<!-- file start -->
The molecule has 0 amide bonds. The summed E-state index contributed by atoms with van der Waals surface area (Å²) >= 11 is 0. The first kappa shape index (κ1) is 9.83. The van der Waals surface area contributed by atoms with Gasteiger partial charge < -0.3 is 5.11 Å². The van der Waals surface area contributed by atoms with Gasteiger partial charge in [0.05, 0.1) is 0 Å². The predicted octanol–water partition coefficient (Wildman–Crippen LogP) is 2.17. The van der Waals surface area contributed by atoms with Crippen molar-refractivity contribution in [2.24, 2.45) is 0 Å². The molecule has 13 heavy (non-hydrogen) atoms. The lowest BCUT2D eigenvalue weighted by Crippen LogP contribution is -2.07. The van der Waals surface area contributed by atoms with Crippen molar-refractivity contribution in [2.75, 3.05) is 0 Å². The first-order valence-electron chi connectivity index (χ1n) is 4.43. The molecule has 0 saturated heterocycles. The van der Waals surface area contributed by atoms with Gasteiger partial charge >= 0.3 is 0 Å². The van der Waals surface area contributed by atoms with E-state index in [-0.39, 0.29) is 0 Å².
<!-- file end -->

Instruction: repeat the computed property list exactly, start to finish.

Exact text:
The molecule has 0 amide bonds. The summed E-state index contributed by atoms with van der Waals surface area (Å²) >= 11 is 0. The first kappa shape index (κ1) is 9.83. The van der Waals surface area contributed by atoms with Gasteiger partial charge < -0.3 is 5.11 Å². The van der Waals surface area contributed by atoms with Gasteiger partial charge in [0.05, 0.1) is 0 Å². The predicted octanol–water partition coefficient (Wildman–Crippen LogP) is 2.17. The van der Waals surface area contributed by atoms with Crippen molar-refractivity contribution in [2.24, 2.45) is 0 Å². The molecule has 13 heavy (non-hydrogen) atoms. The lowest BCUT2D eigenvalue weighted by Crippen LogP contribution is -2.07. The van der Waals surface area contributed by atoms with Crippen molar-refractivity contribution in [2.75, 3.05) is 0 Å². The first-order valence-electron chi connectivity index (χ1n) is 4.43. The molecule has 0 saturated heterocycles. The van der Waals surface area contributed by atoms with Gasteiger partial charge >= 0.3 is 0 Å². The van der Waals surface area contributed by atoms with E-state index in [-0.39, 0.29) is 0 Å².